You’ve been recording for years in your own home studio, how has your process changed as the recording technology gets better?
I still suck. I’m hopeless as an engineer, although I love to edit and will do so for hours on my own. I find it very creative.
But if I’m hot to record a new song, by the time I get everything all set up I’ve forgotten the song and the inspiration has gone bye bye. I can engineer for another person, but can’t be both the talent and the engineer at the same time. Two different heads.
It’s like my inspired self has really got to pee; and my engineer self is trying to build a bathroom. Too different people. I need help ha ha.
But I still have a lot of fun with real experimentation in the studio by myself. That is, I like to play with new sound in creativity mode. I’m just not very linear.
You’ve been interested in experimenting with traditional guitar tunings and sounds, did you ever get into guitar synthesis?
I’ve always loved uncommon instruments. And yes, I’m that guy who used to tune my guitar all upside down and inside out which was pretty rare in the 1960s. At various times I’ve played mouthbow (harmonics), had a Mellotron and a Continental Baroque, later a Fairlight and a Synclavier, and lots of Mayan flutes, ocarinas, bells, percussion thingies, so you know I get intrigued by unique sounds.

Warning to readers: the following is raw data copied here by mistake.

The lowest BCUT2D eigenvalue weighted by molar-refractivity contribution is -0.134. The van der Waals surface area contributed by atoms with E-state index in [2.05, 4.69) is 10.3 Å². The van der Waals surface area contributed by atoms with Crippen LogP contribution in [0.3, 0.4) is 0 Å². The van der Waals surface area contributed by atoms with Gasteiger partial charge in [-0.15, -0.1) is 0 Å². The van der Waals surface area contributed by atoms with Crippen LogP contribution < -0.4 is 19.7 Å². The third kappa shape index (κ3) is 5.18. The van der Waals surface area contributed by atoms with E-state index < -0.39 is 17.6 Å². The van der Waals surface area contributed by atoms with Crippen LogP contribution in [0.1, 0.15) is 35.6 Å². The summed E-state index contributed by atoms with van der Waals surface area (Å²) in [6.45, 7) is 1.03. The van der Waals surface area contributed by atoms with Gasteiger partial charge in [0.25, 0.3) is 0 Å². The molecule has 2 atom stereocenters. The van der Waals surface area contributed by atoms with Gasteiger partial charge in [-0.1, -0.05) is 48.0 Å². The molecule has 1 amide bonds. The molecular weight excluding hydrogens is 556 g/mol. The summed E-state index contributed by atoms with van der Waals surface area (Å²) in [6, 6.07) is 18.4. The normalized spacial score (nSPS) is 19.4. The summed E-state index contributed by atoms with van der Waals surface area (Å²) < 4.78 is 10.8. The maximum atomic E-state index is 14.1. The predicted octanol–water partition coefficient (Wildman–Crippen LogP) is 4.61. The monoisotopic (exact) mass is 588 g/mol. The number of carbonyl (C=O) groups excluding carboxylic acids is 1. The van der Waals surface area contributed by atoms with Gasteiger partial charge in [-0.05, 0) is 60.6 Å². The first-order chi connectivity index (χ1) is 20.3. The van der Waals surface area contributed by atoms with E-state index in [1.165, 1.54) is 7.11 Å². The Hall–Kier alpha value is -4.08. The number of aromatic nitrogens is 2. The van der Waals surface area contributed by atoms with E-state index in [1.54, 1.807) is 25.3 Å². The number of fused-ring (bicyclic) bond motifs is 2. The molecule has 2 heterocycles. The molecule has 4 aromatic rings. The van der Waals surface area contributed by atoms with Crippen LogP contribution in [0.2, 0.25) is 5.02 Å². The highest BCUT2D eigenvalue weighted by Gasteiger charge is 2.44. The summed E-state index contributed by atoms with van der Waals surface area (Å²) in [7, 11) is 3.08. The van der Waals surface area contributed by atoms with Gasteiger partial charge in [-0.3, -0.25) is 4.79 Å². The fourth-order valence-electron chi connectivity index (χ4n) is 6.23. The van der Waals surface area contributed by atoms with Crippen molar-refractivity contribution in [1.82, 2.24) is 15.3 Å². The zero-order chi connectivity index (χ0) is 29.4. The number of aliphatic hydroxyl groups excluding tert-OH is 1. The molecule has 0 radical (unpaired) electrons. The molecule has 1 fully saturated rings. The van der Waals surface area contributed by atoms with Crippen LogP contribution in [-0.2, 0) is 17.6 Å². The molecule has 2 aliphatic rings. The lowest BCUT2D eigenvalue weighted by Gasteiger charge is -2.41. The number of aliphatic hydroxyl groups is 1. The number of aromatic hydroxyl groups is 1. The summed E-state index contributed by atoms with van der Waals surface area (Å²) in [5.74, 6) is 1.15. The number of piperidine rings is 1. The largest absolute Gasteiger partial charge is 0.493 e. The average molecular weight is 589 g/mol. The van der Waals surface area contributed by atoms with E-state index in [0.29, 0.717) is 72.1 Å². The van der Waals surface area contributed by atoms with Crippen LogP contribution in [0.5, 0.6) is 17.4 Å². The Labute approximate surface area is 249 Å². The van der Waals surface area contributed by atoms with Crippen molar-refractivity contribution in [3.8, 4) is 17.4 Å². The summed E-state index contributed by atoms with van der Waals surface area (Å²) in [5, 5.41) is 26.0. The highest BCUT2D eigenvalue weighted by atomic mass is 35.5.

In the 1980s my friend Jill Fraser (a student of Milton Subotnick) brought her self-made Serge synthesizer on the road with me and my Roland GR-707 guitar synth and MIDI board and we wowed ’em in Belgium and a few other European countries. (I remember Belgium best because the food was so good.) In the USA however, my previous folkie fans thought I was nuts, had lost it on Illuminations. The idea of solo me playing a silver trapezoid guitar and bringing in invisible strings from the MIDI pedals at my feet was just too much for some folks. Funny, eh – musical prejudices? Anyway, I loved a lot about that guitar/synth setup and it was very inspirational at the time. However, I’m not a schooled guitarist and a cleaner player would have made better use of the MIDI controller. I play more like Robert Johnson than Eric Clapton, very dirty, dampened strings, a lot of emotional banging around, and I found the tracking on the GR-707 would have been better played if it were played correctly and cleanly.
How long have you been using Roland or BOSS products and what’s your favourite Roland keyboard?